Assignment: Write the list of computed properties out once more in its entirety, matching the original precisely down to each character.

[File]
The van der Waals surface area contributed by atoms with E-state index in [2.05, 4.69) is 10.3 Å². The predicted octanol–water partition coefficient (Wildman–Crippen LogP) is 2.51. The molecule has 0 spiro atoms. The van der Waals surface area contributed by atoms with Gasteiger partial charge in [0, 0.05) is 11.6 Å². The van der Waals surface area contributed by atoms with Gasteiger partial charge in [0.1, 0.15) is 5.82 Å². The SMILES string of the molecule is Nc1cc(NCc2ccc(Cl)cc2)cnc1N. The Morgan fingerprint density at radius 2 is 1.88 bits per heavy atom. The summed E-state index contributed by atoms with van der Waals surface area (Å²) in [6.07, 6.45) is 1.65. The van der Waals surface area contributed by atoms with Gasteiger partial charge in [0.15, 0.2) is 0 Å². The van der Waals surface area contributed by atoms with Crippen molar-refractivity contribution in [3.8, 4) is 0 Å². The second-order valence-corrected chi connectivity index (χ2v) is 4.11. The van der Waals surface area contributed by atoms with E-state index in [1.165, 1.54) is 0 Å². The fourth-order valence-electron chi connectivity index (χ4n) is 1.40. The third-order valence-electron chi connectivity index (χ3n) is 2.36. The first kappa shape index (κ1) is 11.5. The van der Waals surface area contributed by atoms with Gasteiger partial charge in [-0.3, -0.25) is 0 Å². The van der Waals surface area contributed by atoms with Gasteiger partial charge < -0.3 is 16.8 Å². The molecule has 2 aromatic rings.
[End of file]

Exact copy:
The van der Waals surface area contributed by atoms with E-state index in [2.05, 4.69) is 10.3 Å². The predicted octanol–water partition coefficient (Wildman–Crippen LogP) is 2.51. The molecule has 0 spiro atoms. The van der Waals surface area contributed by atoms with Gasteiger partial charge in [0, 0.05) is 11.6 Å². The van der Waals surface area contributed by atoms with Gasteiger partial charge in [0.1, 0.15) is 5.82 Å². The SMILES string of the molecule is Nc1cc(NCc2ccc(Cl)cc2)cnc1N. The Morgan fingerprint density at radius 2 is 1.88 bits per heavy atom. The summed E-state index contributed by atoms with van der Waals surface area (Å²) in [6.07, 6.45) is 1.65. The van der Waals surface area contributed by atoms with Gasteiger partial charge in [0.15, 0.2) is 0 Å². The van der Waals surface area contributed by atoms with Crippen molar-refractivity contribution in [3.8, 4) is 0 Å². The second-order valence-corrected chi connectivity index (χ2v) is 4.11. The van der Waals surface area contributed by atoms with E-state index in [1.165, 1.54) is 0 Å². The fourth-order valence-electron chi connectivity index (χ4n) is 1.40. The third-order valence-electron chi connectivity index (χ3n) is 2.36. The first kappa shape index (κ1) is 11.5. The van der Waals surface area contributed by atoms with Gasteiger partial charge in [-0.3, -0.25) is 0 Å². The van der Waals surface area contributed by atoms with Gasteiger partial charge < -0.3 is 16.8 Å². The molecule has 2 aromatic rings.